Big Hopes for Small Cells

Carl Weinschenk

The small cell sector is about to get hot. The cellular industry traditionally has used tower-based macrocells to send signals to and collect them from the mobile devices that subscribers carry. A variety of smaller cells are moving in. Executives, vendors and other observers expect these devices to improve quality and increase available bandwidth.

This isn’t all theoretical. It’s happening. Last week, FierceWireless reported that AT&T’s Project Velocity will include more than 40,000 small cells. The story reported on comments made at the Jefferies 2013 Global Technology, Media and Telecom conference in New York City by Bill Smith, the carrier’s president of network operations. The story said that the small cells will be a central element of the rollout of Voice over LTE (VoLTE).

In a report from the same conference, Verizon Wireless said that it will begin to deploy small cells this year. Light Reading reported that CEO Dan Mead said that the company plans to commercialize LTE next year. That, presumably, is the impetus behind the small cell rollout.

This is a nice thing on the horizon for end users, who will get better service. More immediately, it is good for vendors, who have a whole new layer to fill in the satellite infrastructure. The Deal Pipeline writer Chris Nolter made that point in regards to the AT&T plans, and it looks like similar plans from Verizon won’t change his opinion:

AT&T's deployment is a boon for the small cell sector, which includes a range of companies. Though small cells hold promise for growth, the applications and the market are still evolving. Compared to the market for macro cells that sit in wireless towers, small cells are, well, relatively small. Depending on whom you ask, the segment is also fragmented.

Nolter mentions a number of companies in the various sub-segments. He also points to Cisco’s purchase of Ubiquisys as a sign that the big boys may be coming in to take advantage of the spade work done by lesser knowns. Elsewhere, sure signs that the segment is on the upswing can be found in news announcements and the springing up of conferences, such as those planned for Las Vegas this month and London in June.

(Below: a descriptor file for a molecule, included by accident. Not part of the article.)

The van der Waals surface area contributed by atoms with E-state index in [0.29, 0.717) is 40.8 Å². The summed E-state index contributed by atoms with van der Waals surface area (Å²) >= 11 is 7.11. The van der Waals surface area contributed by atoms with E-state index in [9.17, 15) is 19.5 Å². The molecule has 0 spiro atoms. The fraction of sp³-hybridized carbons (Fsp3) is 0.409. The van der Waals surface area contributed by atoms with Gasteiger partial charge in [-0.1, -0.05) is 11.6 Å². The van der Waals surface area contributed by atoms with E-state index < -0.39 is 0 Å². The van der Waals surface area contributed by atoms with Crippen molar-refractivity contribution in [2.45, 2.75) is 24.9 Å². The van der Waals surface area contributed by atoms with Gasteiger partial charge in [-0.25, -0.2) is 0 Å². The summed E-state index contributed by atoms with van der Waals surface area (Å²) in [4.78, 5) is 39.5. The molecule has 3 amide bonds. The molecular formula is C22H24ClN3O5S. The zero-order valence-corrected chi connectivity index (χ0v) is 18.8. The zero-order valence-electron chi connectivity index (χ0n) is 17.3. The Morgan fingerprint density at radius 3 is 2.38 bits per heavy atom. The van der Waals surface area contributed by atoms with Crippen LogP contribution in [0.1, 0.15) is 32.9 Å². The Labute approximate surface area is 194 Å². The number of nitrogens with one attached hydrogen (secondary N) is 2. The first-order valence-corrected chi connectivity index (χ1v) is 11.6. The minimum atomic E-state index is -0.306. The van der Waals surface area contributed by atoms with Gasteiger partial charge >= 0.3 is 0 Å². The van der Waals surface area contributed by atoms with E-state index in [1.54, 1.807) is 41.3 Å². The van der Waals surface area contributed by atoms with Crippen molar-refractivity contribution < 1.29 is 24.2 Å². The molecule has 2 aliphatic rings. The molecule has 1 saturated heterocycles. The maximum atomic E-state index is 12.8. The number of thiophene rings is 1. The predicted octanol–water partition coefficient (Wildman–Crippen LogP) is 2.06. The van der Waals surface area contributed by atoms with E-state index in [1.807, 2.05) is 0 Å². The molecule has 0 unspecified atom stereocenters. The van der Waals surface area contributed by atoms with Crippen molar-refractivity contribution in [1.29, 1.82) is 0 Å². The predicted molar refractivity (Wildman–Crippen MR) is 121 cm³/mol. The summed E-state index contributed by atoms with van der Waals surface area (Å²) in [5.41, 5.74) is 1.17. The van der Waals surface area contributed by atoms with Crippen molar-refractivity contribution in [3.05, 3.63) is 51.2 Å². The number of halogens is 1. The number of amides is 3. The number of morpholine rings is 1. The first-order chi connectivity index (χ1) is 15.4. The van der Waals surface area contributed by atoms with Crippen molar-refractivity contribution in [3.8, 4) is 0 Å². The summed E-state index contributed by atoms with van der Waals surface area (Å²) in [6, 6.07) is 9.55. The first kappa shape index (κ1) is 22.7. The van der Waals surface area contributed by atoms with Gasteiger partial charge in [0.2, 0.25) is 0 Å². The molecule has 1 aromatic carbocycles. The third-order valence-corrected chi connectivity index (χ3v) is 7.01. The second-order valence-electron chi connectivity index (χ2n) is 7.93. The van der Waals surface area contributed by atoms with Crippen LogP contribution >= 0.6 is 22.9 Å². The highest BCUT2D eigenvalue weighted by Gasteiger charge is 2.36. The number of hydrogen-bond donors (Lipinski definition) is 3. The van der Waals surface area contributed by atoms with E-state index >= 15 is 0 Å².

There is a tremendous buzz around small cells. They seem to be just what the doctor ordered for the increasingly stressed wireless network. Watch for a fast evolution of the technology and business elements of small cell in the year or so ahead.



Add Comment      Leave a comment on this blog post

May 13, 2013 4:16 PM Joe Powell Joe Powell  says:
This is a good general overview. Each telco operator in the world will need to figure out their own small cell solutions, and small cell can mean many things, such as a small unit inside a home, to units to cover public buildings, train stations, arenas and stadiums, and then city streets, outdoor units. Some of the communication transit will be by WiFi, but that even at best, can handle only a smaller fraction of the total load. The majority has to be traditional telcom frequencies and distance and capacity and speed consideration. That is more generally called "microcells", as opposed to the macrocell base stations. Solutions are out there now, but operators are in different sets of demand and load than others. The more 4G operational traffic , the higher the need for small cells and microcells. In due time, many operators will install them. But some predict the 4G traffic will be so heavy, networks will be strained and possible substandard QofS. Reply

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